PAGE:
#4 Posted by ZoomyRamen (237 posts) -

The start for me had the opposite effect, the amount of "1 week ago" then "2 days ago" made it so boring, I just wanted to play but also like my story so I had to sit through it and i was almost turned off by then. Also, fully voicing your game and not having your character speak makes for a pretty jarring experience imo also the fact they all talk without saying your name is also kind of jarring. Game wise though it did actually seem kind of fun and if theres a free trial i might check it out again. Wouldn't pay for it though, I'm pretty disgusted that you pay monthly but you have limited character slots and funcom are making people pay even more to have more slots.

#5 Edited by Svenzon (729 posts) -

Very good write-up and I agree with you. I can't say much about the combat, except that it's there and it works. The big draw for me was the story, the dialogue, the sense of humor and the atmosphere. I have never really played an MMO outside of 10-day Warcraft and Warhammer trials, but The Secret World might actually be the first MMO I will actively play. A few of my friends are heading into it too, so I won't be alone. :)

Edit: I did have a few annoying performance problems, mostly in the London hub. Even when I set my resolution to 720 and lowered to medium settings, the game would stutter pretty hard. When I got to Kingsmouth I could safely increase my resolution and texture detail though. Can't tell if it's due to buggy beta code, lag or the game just being very demanding.

#6 Posted by Jrad (624 posts) -

After spending about 2 hours downloading TSW, I turned it on and started to play. Less than an hour later I'd deleted it. It's not a bad game, but I don't know what I was expecting -- it's an MMO to the core.

#7 Posted by Christoffer (1921 posts) -

I liked it quite a bit too. The lore seems fleshed out and the story elements were interesting (something you can't say about most MMO's). I also liked the leveling system. No character levels and I can get new skills wherever I am in the world. And there's not a ton of loot so you rarely need to go back to town to sell stuff. All in all, the game moved along pretty fluidly.

#8 Posted by owack6 (222 posts) -

@Jrad said:

After spending about 2 hours downloading TSW, I turned it on and started to play. Less than an hour later I'd deleted it. It's not a bad game, but I don't know what I was expecting -- it's an MMO to the core.

Wow you lasted a whole of a lot longer then me.

you start the game to a bunch of cut-scenes that make you out to be special bad ass in this realistic looking world, and the first thing i see when i get control of my character is 20 people that look the same as me jumping on cars and thats when i knew what i got myself into and deleted the game.

Online
#9 Posted by RVonE (4700 posts) -

I didn't even know this existed.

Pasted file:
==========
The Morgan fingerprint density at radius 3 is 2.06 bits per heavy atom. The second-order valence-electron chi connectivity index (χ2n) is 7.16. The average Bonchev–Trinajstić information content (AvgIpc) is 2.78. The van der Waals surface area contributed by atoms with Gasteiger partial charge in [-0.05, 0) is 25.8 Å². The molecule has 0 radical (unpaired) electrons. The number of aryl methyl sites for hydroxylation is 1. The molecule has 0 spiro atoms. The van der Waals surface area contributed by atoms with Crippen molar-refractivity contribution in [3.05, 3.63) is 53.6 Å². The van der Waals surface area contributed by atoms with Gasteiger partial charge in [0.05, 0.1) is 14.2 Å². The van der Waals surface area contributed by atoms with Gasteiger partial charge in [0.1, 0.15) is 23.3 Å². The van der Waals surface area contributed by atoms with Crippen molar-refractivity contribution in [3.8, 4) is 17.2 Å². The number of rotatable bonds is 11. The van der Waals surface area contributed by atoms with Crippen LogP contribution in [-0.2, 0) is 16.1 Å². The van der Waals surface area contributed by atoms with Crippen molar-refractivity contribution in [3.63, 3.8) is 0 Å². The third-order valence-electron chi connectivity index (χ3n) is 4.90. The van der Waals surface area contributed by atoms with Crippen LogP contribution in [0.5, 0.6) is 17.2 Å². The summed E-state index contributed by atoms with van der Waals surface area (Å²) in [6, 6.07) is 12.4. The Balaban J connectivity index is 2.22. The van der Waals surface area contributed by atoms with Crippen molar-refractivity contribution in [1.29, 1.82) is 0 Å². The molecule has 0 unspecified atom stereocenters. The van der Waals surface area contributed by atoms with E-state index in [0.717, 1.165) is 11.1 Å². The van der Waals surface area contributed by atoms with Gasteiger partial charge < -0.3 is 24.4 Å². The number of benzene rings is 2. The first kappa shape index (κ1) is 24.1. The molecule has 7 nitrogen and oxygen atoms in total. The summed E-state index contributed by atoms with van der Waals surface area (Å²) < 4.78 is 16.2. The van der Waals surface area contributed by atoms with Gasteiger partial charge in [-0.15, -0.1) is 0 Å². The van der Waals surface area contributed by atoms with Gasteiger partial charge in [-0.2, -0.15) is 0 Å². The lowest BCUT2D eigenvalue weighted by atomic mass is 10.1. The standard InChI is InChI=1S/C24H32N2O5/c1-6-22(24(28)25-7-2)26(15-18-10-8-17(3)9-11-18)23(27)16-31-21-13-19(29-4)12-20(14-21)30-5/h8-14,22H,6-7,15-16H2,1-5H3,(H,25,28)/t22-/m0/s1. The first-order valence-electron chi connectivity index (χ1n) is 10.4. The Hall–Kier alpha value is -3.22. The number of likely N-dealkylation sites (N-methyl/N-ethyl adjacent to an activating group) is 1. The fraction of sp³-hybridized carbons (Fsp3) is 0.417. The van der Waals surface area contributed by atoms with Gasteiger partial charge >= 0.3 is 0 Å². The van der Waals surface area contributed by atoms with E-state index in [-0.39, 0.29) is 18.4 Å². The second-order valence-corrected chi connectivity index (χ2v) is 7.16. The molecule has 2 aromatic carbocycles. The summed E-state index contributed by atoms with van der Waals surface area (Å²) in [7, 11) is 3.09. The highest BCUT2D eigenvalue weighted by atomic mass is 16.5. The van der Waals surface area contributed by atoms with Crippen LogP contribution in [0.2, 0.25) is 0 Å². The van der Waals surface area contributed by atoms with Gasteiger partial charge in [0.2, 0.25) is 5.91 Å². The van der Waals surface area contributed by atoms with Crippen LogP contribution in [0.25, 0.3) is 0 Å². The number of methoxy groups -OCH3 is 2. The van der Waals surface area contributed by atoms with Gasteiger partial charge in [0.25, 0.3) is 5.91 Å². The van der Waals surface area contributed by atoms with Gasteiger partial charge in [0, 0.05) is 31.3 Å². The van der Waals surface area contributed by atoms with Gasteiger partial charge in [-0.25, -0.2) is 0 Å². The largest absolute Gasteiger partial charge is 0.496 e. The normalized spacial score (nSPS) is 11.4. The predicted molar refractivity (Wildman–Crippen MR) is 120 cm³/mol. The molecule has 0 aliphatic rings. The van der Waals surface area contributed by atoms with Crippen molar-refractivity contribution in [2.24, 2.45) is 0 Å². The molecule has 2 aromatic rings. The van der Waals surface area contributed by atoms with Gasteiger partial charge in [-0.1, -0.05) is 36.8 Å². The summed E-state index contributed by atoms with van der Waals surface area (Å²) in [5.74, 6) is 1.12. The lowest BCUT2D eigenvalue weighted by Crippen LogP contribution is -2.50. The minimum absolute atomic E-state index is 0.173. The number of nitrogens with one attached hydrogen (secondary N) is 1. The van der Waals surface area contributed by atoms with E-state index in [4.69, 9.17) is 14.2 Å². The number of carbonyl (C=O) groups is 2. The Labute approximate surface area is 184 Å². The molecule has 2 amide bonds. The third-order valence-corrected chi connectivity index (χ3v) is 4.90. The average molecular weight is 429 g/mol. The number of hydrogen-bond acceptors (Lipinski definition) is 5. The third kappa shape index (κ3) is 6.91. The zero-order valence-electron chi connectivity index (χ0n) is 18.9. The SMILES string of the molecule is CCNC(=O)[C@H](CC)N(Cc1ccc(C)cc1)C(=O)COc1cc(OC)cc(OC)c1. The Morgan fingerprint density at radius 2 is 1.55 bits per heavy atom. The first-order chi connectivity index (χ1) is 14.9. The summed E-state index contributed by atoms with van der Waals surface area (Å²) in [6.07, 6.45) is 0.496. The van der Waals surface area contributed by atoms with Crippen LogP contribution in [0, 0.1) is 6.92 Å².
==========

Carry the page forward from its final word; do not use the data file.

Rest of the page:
#10 Posted by MoonlightMoth (479 posts) -

The beta just made me long for Funcom to get to work on Dreamfall Chapters. I liked the setting and atmosphere, but not so much the game.

#11 Posted by Funkydupe (3321 posts) -
Word from a Dev: The combat
Hi guys!
First of all, thank you so much for taking the time to test our game and provide us feedback. We read everything and we really appreciate it. I've seen some discussion about the combat. Some love it, some find it trivial, and some find it difficult to get into.
I want to give you some of our thoughts behind the design of combat and on the way forward.

The base abilities:
When we fist sat down to design this we were afraid that a lot of people had not played a classless game before. Our biggest fear was that some players would buy the wrong abilities, and thereby gimp themselves. Our solution to this was to make the first two cells in every weapon into a very basic build. The result is that every weapon will have a builder, some form of single target finisher, some form of aoe, some form of extra resource giving, a self buff and a very basic crowd control elite. We did this so that we knew if a player bought a full weapon in the base abilities, they would at least be able to play the game. This is the reason why playing only with the base abilities feels a bit sameish.

The base abilities vs the advanced abilities:
It's in the advanced wheel the weapons' personalities starts to shine a bit through. Out in the advanced wheel you'll find:
  • Elemental's manifestations
  • Blood magic's different types of barriers and spreading DoTs
  • Chaos magic's invulnerability
  • Sword's teleport to target
  • Fist weapon's combo attacks
  • Hammer's knockups
  • Pistol's gunkatas
  • Shogun's traps
  • Assault rifle's Snare-backflips

While the base wheel gives a small sampler on the flavor of the weapon, it's in the advanced wheel you can specialize. Each weapon have two roles, where the one role is always damage dealing. The other role is "tanky", "healy" or "supporty". There are 3 cells per role per weapon. Some cells focuses on single target, some one AoEs and out here you also find the abilities that don't require any resources to cast. We will make more and more of these advanced cells available as we move forward in this beta phase.